I began to understand what President Gordon B. Hinckley meant when he said: “I am grateful for the emphasis on reading the scriptures. I hope that for you this will become something far more enjoyable than a duty; that, rather, it will become a love affair with the word of God. I promise you that as you read, your minds will be enlightened and your spirits will be lifted. At first it may seem tedious, but that will change into a wondrous experience with thoughts and words of things divine.”2
Through seriously studying the scriptures, I felt a peace settle into my heart. President Ezra Taft Benson (1899–1994) said of the Book of Mormon, “There is a power in the book which will begin to flow into your lives the moment you begin a serious study of the book.”3 In the beginning, when I was struggling with reading the Book of Mormon, I noticed that on the days I did not read, I was not at peace. I came to realize I needed the divine influence of this book in my life daily.
There are two basic principles that helped these young men become like the sons of Helaman. Even though the boys’ mothers were not members of the Church and did not understand the words of the Lord, priesthood leaders became like their fathers, and leaders’ wives became like their mothers.
These nine boys—I call them the “Boys of the Lord”—learned that they would be blessed when they listened to the Church leaders, even though they didn’t always understand why. They became like Adam, our first father, who when he made an offering to the Lord was asked by an angel, “Why dost thou offer sacrifices unto the Lord? And Adam said unto him: I know not, save the Lord commanded me.” They became anxious to be obedient and to serve the Lord with their whole hearts.
They also learned that attending their Church meetings was very important. President Ezra Taft Benson said in his speech entitled “To the ‘Youth of the Noble Birthright’ ”: “May I now direct your attention to the importance of attending all of your Church meetings. Faithful attendance at Church meetings brings blessings you can receive in no other way.” As they attended their Church meetings regularly, the boys felt the great love of the Lord and learned how to apply the doctrines and principles of the Church in their own daily lives. They also learned how to participate in meetings with great joy and happiness.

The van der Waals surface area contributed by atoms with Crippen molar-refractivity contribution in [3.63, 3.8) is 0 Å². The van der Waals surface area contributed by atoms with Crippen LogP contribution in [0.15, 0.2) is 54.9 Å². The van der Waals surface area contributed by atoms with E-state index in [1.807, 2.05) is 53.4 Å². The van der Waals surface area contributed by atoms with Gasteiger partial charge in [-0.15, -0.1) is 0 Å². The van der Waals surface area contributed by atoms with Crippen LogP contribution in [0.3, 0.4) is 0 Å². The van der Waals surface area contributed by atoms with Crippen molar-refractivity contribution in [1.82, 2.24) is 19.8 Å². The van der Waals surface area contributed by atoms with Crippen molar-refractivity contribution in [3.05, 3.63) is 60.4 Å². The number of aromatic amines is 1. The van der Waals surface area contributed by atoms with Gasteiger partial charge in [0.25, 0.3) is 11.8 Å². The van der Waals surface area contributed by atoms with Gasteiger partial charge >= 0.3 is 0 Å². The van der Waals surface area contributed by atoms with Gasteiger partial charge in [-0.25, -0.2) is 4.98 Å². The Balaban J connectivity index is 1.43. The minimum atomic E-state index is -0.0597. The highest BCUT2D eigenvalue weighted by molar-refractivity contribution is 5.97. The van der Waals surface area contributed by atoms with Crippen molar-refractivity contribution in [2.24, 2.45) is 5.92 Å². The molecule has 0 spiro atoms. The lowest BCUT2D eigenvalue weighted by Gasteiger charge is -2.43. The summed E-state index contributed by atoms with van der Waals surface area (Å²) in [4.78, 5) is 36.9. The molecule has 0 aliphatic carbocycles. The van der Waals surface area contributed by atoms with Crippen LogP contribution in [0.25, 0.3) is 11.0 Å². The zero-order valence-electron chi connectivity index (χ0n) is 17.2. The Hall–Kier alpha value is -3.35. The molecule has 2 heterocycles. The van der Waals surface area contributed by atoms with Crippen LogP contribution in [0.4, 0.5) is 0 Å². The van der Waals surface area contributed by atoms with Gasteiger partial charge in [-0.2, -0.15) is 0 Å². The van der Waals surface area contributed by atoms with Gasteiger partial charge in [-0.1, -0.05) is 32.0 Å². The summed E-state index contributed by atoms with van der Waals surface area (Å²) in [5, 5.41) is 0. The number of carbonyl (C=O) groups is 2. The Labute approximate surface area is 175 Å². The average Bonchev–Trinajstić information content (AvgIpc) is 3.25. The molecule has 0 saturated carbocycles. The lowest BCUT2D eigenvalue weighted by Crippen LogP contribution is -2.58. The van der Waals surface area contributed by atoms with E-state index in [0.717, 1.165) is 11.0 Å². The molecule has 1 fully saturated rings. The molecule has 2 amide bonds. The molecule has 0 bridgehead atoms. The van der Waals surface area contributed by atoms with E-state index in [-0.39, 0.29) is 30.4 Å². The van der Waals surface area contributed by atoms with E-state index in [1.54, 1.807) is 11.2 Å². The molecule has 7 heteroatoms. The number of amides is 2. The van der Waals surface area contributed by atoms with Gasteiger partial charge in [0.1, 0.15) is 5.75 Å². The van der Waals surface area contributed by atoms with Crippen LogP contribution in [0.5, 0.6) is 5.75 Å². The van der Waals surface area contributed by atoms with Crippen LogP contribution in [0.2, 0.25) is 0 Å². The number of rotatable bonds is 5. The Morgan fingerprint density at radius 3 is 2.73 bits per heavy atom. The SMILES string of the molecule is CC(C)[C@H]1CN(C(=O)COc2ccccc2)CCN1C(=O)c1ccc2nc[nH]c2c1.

When I was a little girl, I often experienced serious illness. My father was always willing and worthy to use the priesthood power he held to bless me. But I have also felt that my mother's special gifts contributed to my healing. She was truly gifted in her ability to minister to my needs and help me get well. Her great faith that the Lord would lead her to answers about medical treatment was a comfort to me. How blessed I was to have two parents who lovingly used their spiritual gifts.
President Wilford Woodruff said that "it is the privilege of every man and woman in this kingdom to enjoy the spirit of prophecy, which is the Spirit of God; and to the faithful it reveals such things as are necessary for their comfort and consolation, and to guide them in their daily duties."
My brothers and sisters, we are surrounded by those in need of our attention, our encouragement, our support, our comfort, our kindness—be they family members, friends, acquaintances, or strangers. We are the Lord’s hands here upon the earth, with the mandate to serve and to lift His children. He is dependent upon each of us.
We become so caught up in the busyness of our lives. Were we to step back, however, and take a good look at what we’re doing, we may find that we have immersed ourselves in the “thick of thin things.” In other words, too often we spend most of our time taking care of the things which do not really matter much at all in the grand scheme of things, neglecting those more important causes.